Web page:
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Image courtesy of the Energy Information Association.

The United States kept its spot as the world’s largest petroleum and natural gas producer in 2014, pumping nearly twice as much petroleum and gas as Saudi Arabia.

U.S. production topped output from Russia, the world’s second largest producer, and Saudi Arabia, the third largest producer, the U.S. Energy Information Administration said.

The report marks the third straight year that U.S. producers have beat out their international rivals.

U.S. petroleum production has grown by more than 11 quadrillion British thermal units (Btu) since 2008 thanks in part to booming shale plays in Texas and North Dakota.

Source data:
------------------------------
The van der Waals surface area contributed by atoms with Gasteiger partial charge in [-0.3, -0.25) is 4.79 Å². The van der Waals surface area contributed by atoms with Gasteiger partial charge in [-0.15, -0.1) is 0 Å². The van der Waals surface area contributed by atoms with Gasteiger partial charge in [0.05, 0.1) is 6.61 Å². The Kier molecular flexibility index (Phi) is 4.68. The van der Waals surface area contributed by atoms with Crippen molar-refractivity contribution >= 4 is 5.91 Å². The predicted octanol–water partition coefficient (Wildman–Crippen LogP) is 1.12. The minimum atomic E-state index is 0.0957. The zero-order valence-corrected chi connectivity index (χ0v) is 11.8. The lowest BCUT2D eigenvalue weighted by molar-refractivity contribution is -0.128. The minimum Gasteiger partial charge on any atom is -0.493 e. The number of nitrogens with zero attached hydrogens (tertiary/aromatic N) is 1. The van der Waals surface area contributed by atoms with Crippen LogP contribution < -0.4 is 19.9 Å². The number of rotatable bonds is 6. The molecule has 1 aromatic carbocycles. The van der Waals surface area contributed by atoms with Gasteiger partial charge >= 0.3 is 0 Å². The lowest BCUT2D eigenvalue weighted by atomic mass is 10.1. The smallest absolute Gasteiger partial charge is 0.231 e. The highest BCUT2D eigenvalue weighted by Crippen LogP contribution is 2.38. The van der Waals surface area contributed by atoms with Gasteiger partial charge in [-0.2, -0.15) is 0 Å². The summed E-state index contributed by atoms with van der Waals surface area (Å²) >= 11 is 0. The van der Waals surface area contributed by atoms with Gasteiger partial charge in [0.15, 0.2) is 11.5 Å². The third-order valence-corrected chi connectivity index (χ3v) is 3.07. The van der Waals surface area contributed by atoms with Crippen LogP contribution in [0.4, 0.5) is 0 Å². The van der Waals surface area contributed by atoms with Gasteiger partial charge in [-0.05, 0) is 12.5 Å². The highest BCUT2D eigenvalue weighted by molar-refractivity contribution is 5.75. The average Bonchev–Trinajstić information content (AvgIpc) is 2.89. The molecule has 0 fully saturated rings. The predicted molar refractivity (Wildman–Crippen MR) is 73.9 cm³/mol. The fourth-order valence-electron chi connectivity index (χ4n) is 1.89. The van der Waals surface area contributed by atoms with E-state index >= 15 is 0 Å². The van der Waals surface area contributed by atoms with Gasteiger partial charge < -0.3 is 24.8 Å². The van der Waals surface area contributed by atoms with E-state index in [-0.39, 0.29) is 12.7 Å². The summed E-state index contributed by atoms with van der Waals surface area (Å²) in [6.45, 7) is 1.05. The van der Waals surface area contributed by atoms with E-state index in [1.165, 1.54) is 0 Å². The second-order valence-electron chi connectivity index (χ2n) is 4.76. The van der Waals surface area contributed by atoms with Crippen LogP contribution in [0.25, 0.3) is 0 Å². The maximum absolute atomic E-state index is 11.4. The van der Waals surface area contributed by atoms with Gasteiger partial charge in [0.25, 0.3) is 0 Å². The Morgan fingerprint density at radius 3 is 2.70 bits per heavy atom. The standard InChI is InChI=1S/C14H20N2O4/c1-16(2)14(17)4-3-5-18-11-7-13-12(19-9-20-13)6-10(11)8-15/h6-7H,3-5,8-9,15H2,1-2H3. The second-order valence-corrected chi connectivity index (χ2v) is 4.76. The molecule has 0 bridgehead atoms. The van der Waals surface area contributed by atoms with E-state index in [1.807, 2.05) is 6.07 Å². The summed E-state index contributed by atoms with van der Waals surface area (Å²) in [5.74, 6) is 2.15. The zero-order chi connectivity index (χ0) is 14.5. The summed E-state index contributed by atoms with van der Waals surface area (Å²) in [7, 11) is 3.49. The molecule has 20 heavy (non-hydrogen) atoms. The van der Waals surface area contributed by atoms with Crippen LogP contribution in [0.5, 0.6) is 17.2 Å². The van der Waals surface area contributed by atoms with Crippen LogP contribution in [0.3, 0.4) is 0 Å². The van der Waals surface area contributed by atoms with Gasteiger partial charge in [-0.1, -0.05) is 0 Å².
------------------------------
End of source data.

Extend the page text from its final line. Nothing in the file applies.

Although crude prices plummeted by 50 percent in the latter half of 2014 U.S. production still managed to grow by 1.6 million barrels per day, or 3 quadrillion Btu, last year.

U.S. natural gas production has grown by 5 quadrillion Btu, or 13.9 billion cubic feet per day, since 2010,  dwarfing the 3 quadrillion Btu Russia added and the 4 quadrillion Btu Saudi Arabia added during the last five years.

Production in the United States was almost evenly split between petroleum and natural gas while Saudi Arabian production primarily came from petroleum products.

The EIA said that the U.S. production boost is “directly attributed” to the success of tight oil and gas projects.

Although Russian and U.S. production levels were neck to neck in 2011 the United States shot ahead of the pack by adding almost 12 quadrillion Btu over the last three years.

Production growth in Russia has also been dampened by economic weakness in Europe and reduced demand tied to warm winters.

Falling crude prices and weak global demand held Saudi Arabian production steady since 2013, the EIA said.